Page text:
The intrusive drilling sound of our speedboat as we slice through the ocean cuts through the tranquillity as we zoom along to our secret destination. Some of Fiji’s 333 islands can be seen in the distance – they’re lush and green and with the sun beaming down, it’s like a scene straight out ofLost.

Our guide Tim nods at the driver who quickly shuts off the engine – the silence is like a jolt to the senses as we silently drift along looking for the right spot.

“Here,” Tim says authoritatively. We’re already kitted up in our diving gear, so we roll backwards and descend into the warm, crystal-clear water. The underground world comes to life before our eyes – coral of every pastel colour is highlighted by the sunrays piercing the surface. It’s teeming with life as schools of vibrant fish dart about, not in the least bit inquisitive about their huge intruders.

Tim and Simon fin along in front of me as I get distracted exploring the magical wonderland. As they turn to check I’m okay, I can see their eyes bulging behind their masks. They point behind me, motioning for me to turn around. I feel my heart pounding – I’m a keen diver, but I’ve never seen anything bigger or scarier than a trigger fish before, and I’m fearing the worst.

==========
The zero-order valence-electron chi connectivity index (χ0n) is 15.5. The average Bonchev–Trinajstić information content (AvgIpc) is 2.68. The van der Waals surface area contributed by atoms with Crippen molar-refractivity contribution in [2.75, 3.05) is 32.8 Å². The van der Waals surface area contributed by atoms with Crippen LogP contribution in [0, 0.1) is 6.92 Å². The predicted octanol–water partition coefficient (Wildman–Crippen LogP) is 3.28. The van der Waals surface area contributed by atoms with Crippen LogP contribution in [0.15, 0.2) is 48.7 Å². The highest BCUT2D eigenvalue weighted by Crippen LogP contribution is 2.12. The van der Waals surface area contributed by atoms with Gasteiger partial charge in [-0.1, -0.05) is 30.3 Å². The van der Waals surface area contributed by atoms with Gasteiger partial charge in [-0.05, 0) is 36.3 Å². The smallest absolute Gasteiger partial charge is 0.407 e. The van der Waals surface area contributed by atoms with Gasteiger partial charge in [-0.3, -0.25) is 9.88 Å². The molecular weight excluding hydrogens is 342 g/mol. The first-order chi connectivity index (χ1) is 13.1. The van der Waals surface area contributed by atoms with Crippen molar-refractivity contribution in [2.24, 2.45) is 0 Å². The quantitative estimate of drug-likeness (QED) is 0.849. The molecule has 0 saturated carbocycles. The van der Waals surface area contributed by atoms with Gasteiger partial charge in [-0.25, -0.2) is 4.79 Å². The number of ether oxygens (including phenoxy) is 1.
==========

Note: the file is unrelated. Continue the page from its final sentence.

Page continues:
Everything seems to happen in slow motion as I turn to face a gigantic manta ray, spanning about five metres, gliding effortlessly through the water towards us. Sensing it’s got company, it veers off, moving too quickly for us to follow.

Back onboard the Tui Tai, we boast to anyone who will listen – the crew, all Fijians wearing loud shirts and salu-salus (flower necklaces) – have probably heard a similar story a thousand times before, but they’re polite enough to act as though it’s the first.

I boarded the vessel at Natewa Bay on Fiji’s north island Vanua Levu. Having been reluctant to do a cruise, I was assured this is the best way to explore some of the more remote islands and some of the best diving in the world, anchoring overnight in the South Pacific Ocean. But it’s not the type of cruise where you watch the world go by. Days start at 6am with yoga on the deck as the sun comes up. After that, guests – of which there are only 22 – can then choose to paddleboard, kayak, snorkel, surf, dive or go hiking and biking on an island.

Overnight, the boat is back on the move around the archipelago, so you wake in a new destination every morning. My group takes the bikes over to the volcanic Rabi Island. It’s inhabited by just 5,000 Micronesian people, most of whom relocated from Kiribati after World War II. Hordes of smiley children run beside us as we pedal along the small, dusty tracks, weaving in between tiny huts. Everyone on the island is friendly and before long, we are the VIP guests of the village.